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IN THESE DUNGEONS the darkness was complete, but Katsa had a map in her mind. One that had so far proven correct, as Oll’s maps tended to do. Katsa ran her hand along the cold walls and counted doors and passageways as she went. Turning when it was time to turn; stopping finally before an opening that should contain a stairway leading down. She crouched and felt forward with her hands. There was a stone step, damp and slippery with moss, and another one below it. This was Oll’s staircase, then. She only hoped that when he and Giddon followed her with their torches, they would see the moss slime, tread carefully, and not waken the dead by clattering headlong down the steps.
Katsa slunk down the stairway. One left turn and two right turns. She began to hear voices as she entered a corridor where the darkness flickered orange with the light of a torch set in the wall. Across from the torch was another corridor where, according to Oll, anywhere from two to ten guards should be standing watch before a certain cell at the passageway’s end.
These guards were Katsa’s mission. It was for them that she had been sent first.
Katsa crept toward the light and the sound of laughter. She could stop and listen, to get a better sense of how many she would face, but there was no time. She pulled her hood down low and swung around the corner.
She almost tripped over her first four victims, who were sitting on the floor across from each other, their backs against the wall, legs splayed, the air stinking with whatever strong drink they’d brought down here to pass the time of their watch. Katsa kicked and struck at temples and necks, and the four men lay slumped together on the floor before amazement had even registered in their eyes.
There was only one more guard, sitting before the cell bars at the end of the corridor. He scrambled to his feet and slid his sword from its sheath. Katsa walked toward him, certain that the torch at her back hid her face, and particularly her eyes, from his sight. She measured his size, the way he moved, the steadiness of the arm that held the sword toward her.
"Stop there. It’s clear enough what you are." His voice was even. He was brave, this one. He cut the air with his sword, in warning. "You don’t frighten me."
He lunged toward her. She ducked under his blade and whirled her foot out, clipping his temple. He dropped to the ground.
She stepped over him and ran to the bars, squinting into the darkness of the cell. A shape huddled against the back wall, a person too tired or too cold to care about the fighting going on. Arms wrapped around legs, and head tucked between knees. He was shivering—she could hear his breath. She shifted, and the light glanced over his crouched form. His hair was white and cut close to his head. She saw the glimmer of gold in his ear. Oll’s maps had served them well, for this man was a Lienid. He was the one they were looking for.
She pulled on the door latch. Locked. Well, that was no surprise, and it wasn’t her problem. She whistled once, low, like an owl. She stretched the brave guard flat on his back and dropped one of her pills into his mouth. She ran up the corridor, turned the four unfortunates on their backs beside each other, and dropped a pill into each mouth. Just as she was beginning to wonder if Oll and Giddon had lost themselves in the dungeons, they appeared around the corner and slipped past her.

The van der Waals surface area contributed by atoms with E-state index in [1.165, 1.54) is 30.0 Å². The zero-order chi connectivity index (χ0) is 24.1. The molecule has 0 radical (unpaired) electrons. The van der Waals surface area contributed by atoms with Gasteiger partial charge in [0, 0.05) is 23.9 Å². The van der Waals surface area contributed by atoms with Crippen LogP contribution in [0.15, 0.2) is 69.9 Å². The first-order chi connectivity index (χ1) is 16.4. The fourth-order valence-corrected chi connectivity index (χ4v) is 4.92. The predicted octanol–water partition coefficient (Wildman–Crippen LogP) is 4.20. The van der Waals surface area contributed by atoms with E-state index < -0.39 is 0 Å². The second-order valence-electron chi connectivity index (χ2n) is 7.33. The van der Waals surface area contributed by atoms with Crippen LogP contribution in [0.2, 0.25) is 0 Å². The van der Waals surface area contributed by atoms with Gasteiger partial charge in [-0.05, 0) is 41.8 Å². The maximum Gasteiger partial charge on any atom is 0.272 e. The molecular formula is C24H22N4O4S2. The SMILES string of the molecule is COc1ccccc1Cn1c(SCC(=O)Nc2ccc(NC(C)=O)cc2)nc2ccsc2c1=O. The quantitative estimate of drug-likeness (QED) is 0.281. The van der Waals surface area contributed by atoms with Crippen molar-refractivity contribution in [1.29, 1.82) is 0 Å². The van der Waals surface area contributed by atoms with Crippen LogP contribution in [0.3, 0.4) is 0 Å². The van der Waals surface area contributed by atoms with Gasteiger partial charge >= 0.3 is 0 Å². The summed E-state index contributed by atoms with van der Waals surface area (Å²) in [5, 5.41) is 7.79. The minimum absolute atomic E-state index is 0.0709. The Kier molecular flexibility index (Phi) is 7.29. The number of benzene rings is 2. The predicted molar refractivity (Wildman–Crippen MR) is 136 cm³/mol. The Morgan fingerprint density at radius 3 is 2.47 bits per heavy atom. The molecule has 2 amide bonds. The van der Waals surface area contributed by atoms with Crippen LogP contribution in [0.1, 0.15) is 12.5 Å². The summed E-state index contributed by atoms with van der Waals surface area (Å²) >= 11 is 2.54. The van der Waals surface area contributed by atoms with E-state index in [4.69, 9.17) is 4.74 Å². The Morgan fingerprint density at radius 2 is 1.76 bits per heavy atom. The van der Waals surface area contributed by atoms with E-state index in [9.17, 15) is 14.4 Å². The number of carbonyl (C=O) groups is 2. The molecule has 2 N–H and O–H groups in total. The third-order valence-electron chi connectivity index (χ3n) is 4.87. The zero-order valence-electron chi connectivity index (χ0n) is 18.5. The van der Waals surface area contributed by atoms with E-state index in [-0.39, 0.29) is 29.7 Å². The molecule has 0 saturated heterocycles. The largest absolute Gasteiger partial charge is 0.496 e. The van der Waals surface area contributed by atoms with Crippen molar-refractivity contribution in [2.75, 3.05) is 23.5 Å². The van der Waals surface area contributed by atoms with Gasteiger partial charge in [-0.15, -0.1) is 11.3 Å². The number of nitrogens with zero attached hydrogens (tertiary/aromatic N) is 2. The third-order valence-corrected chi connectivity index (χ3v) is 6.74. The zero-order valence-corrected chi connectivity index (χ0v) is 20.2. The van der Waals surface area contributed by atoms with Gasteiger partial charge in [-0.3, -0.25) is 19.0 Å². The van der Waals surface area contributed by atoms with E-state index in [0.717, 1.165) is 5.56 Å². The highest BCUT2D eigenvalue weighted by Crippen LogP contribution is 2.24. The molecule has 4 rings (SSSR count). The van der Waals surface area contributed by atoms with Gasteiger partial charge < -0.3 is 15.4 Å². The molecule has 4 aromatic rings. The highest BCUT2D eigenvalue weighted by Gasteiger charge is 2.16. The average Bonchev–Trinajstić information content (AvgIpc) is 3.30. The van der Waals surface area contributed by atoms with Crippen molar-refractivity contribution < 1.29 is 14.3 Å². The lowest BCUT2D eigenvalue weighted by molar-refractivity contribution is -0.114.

"A quarter hour, no more," she said.
"A quarter hour, My Lady." Oll’s voice was a rumble. "Go safely."
Their torchlight splashed the walls as they approached the cell. The Lienid man moaned and drew his arms in closer. Katsa caught a glimpse of his torn, stained clothing. She heard Giddon’s ring of lock picks clink against itself. She would have liked to have waited to see that they opened the door, but she was needed elsewhere. She tucked her packet of pills into her sleeve and ran.
THE CELL GUARDS reported to the dungeon guard, and the dungeon guard reported to the underguard. The underguard reported to the castle guard. The night guard, the king’s guard, the wall guard, and the garden guard also reported to the castle guard. As soon as one guard noticed another’s absence, the alarm would be raised, and if Katsa and her men weren’t far enough away, all would be lost. They would be pursued, it would come to bloodshed; they would see her eyes, and she would be recognized. So she had to get them all, every guard. Oll had guessed there would be twenty. Prince Raffin had made her thirty pills, just in case.
Most of the guards gave her no trouble. If she could sneak up on them, or if they were crowded in small groups, they never knew what hit them. The castle guard was a bit more complicated, because five guards defended his office. She swirled through the lot of them, kicking and kneeing and hitting, and the castle guard jumped up from his guardhouse desk, burst through the door, and ran into the fray.
"I know a Graceling when I see one." He jabbed with his sword, and she rolled out of the way. "Let me see the colors of your eyes, boy. I’ll cut them out. Don’t think I won’t."